For the CASA approach, a neural network model is built up to app

For the CASA approach, a neural network model is built up to approximate the desire performance. For the DASA approach, a probabilistic model using the concept of geometry is applied to abstract the properties of the algorithm. Moreover, based on the analysis, the sensor lifetime and cluster lifetime is further explored to show how the operations of the proposed schemes may prolong the network lifetime.The organization of this paper is as follows: Section 2 reviews the current literature on the sensor scheduling management. Section 3 describes the system model and algorithm for sensor scheduling in a cluster-based network topology. In Section 4, a neural network model and a probabilistic model are built up to approximate the desire performance and estimate the sensing rounds of the proposed schemes.

Section 5 summarizes the performance of the proposed scheduling methodology. Finally, Section 6 draws conclusions and shows future research directions.2.?Literature ReviewA large number of sensor scheduling and coverage maintenance protocols have been proposed [8-35]. However, due to the sensing objectives, these management protocols can be different. Yan et al. [1] presented an energy-efficient sensing protocol to achieve the desired sensing coverage. Nodes decide their active periods by exchanging reference points among neighbors. In [2], the authors investigated coverage intensity of the proposed sleep scheduling protocols. Ren et al. [3] provided a generic analytical framework that can be widely used for sensing scheduling protocol design with detection quality requirements.

Turau et al. [4] tried to route packet with the minimum time and energy and aimed to distribute the transmission time slots dynamically among sensor nodes such that the network congestion can be avoided.Hohlt et al. [5] proposed a scheduling scheme for considering energy savings in a data collection process. Schrage et al. [6] applied an ant colony optimization method for scheduling the visiting order of targeted areas in the sensing field such that their energy consumptions are minimized. Decker et al. [7] developed a scheduler to manage Brefeldin_A the competition for resources among different sensing tasks at a single sensor node. Chamberland et al. [8] investigated the relationship between sleeping duration, detection delay and energy consumption in a stationary sensing field.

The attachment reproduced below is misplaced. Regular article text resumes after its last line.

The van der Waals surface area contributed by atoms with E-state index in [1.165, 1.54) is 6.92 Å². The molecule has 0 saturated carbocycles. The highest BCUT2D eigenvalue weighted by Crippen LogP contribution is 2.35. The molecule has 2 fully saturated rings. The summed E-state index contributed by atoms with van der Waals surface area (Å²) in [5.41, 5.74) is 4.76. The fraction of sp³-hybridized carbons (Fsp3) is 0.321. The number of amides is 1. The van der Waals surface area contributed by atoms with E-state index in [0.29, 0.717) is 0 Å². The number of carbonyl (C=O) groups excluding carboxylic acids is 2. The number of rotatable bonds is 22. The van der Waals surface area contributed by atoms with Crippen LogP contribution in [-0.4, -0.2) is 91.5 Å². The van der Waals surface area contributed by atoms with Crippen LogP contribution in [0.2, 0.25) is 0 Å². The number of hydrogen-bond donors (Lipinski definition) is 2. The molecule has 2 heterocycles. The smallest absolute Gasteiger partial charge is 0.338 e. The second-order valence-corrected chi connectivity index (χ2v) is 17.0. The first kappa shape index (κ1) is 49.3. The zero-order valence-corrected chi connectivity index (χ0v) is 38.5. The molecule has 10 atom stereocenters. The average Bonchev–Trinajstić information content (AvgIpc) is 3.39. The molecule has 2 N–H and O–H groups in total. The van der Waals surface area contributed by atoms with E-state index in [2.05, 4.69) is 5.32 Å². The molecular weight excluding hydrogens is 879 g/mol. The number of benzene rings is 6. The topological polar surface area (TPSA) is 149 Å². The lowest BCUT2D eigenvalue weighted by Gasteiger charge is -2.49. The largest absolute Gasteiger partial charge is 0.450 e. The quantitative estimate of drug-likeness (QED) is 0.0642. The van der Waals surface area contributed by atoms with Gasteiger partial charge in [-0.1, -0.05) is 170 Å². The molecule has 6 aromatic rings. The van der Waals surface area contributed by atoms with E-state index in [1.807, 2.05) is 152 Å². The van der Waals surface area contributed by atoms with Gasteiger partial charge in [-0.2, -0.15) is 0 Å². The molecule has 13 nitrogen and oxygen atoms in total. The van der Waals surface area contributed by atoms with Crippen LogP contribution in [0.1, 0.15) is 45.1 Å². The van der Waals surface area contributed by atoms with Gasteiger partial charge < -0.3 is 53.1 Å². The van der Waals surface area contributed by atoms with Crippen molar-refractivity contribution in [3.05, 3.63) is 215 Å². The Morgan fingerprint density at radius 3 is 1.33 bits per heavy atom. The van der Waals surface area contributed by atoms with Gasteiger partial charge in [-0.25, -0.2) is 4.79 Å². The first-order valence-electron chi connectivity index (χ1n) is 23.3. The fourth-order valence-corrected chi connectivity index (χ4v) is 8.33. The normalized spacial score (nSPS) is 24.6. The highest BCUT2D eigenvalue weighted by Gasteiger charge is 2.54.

References [9, 10, 11] are clustering-based protocols that attempt to minimize the energy dissipation in sensor networks.Cheng et al. [12] proposed a bio-inspired scheduling scheme which is a kind of adaptive scheduling scheme which uses only local information for making scheduling decisions. Premkumar et al. [13] considered the problem of quickest detection of an intrusion using a sensor network, keeping only a minimal number of sensors active.

2 3 Accuracy of the QCM BiosensorWe further tried IgE detection

2.3. Accuracy of the QCM BiosensorWe further tried IgE detection in human serum containing a variety of proteins, including different types of immunoglobulins. IgE concentrations in clinical human serum samples were simultaneously measured by the QCM biosensor and the chemoluminescence method. Mean values by the aptamer-based QCM biosensor, antibody-based QCM biosensor and chemoluminescence in 50 clinical human serum samples were 64.0, 62.6 and 64.9 ��g/L, respectively,
Ecological studies provide the necessary background knowledge required to properly interpret a number of paleoclimatic records derived from biological organisms [1,2].

Mountainous and ecotonal regions have been identified as critical zones for understanding eco-hydro-climatic changes over a variety of timescales [3], but dendrochronological records from high latitude and/or high elevation climatic treelines [4] have been the subject of heated controversy regarding their significance for defining human impacts on global surface air temperature [5]. A recent review of climate warming impacts on timberline carbon and water balances in the central European Alps suggested that treeline dynamics respond more to climate extremes than gradual temperature changes [6]. In the western United States, ring-width of bristlecone pine (Pinus longaeva D.K. Bailey) growing within about 150 m of the upper treeline limit have reached unprecedented peaks in the last few decades [7].